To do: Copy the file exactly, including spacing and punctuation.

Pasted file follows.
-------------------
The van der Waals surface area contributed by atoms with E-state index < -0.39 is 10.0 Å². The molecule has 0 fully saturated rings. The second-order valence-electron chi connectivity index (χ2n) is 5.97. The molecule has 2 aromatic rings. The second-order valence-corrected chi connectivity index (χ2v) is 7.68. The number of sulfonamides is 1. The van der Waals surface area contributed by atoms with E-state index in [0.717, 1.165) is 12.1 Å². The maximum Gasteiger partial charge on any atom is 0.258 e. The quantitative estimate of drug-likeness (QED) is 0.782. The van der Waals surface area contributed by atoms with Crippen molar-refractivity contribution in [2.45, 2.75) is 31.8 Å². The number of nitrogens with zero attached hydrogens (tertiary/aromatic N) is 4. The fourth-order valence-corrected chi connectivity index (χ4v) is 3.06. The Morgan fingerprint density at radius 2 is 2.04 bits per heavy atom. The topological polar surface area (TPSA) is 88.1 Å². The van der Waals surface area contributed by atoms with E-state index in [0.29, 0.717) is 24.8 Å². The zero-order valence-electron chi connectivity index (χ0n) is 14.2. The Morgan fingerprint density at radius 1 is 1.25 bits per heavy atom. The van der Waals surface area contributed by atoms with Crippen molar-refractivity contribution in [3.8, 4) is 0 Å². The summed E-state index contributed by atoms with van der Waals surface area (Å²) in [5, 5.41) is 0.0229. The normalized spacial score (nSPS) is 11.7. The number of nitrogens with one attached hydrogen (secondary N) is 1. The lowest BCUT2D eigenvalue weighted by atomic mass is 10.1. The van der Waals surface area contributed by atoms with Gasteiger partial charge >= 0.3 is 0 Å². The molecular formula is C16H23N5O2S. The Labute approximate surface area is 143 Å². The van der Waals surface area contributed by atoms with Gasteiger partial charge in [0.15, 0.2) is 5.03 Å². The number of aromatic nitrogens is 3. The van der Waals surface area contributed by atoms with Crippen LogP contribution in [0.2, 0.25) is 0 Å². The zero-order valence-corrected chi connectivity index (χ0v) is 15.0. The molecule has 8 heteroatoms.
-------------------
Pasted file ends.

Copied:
The van der Waals surface area contributed by atoms with E-state index < -0.39 is 10.0 Å². The molecule has 0 fully saturated rings. The second-order valence-electron chi connectivity index (χ2n) is 5.97. The molecule has 2 aromatic rings. The second-order valence-corrected chi connectivity index (χ2v) is 7.68. The number of sulfonamides is 1. The van der Waals surface area contributed by atoms with E-state index in [0.717, 1.165) is 12.1 Å². The maximum Gasteiger partial charge on any atom is 0.258 e. The quantitative estimate of drug-likeness (QED) is 0.782. The van der Waals surface area contributed by atoms with Crippen molar-refractivity contribution in [2.45, 2.75) is 31.8 Å². The number of nitrogens with zero attached hydrogens (tertiary/aromatic N) is 4. The fourth-order valence-corrected chi connectivity index (χ4v) is 3.06. The Morgan fingerprint density at radius 2 is 2.04 bits per heavy atom. The topological polar surface area (TPSA) is 88.1 Å². The van der Waals surface area contributed by atoms with E-state index in [0.29, 0.717) is 24.8 Å². The zero-order valence-electron chi connectivity index (χ0n) is 14.2. The Morgan fingerprint density at radius 1 is 1.25 bits per heavy atom. The van der Waals surface area contributed by atoms with Crippen molar-refractivity contribution in [3.8, 4) is 0 Å². The summed E-state index contributed by atoms with van der Waals surface area (Å²) in [5, 5.41) is 0.0229. The normalized spacial score (nSPS) is 11.7. The number of nitrogens with one attached hydrogen (secondary N) is 1. The lowest BCUT2D eigenvalue weighted by atomic mass is 10.1. The van der Waals surface area contributed by atoms with Gasteiger partial charge >= 0.3 is 0 Å². The molecular formula is C16H23N5O2S. The Labute approximate surface area is 143 Å². The van der Waals surface area contributed by atoms with Gasteiger partial charge in [0.15, 0.2) is 5.03 Å². The number of aromatic nitrogens is 3. The van der Waals surface area contributed by atoms with Crippen LogP contribution in [0.2, 0.25) is 0 Å². The zero-order valence-corrected chi connectivity index (χ0v) is 15.0. The molecule has 8 heteroatoms.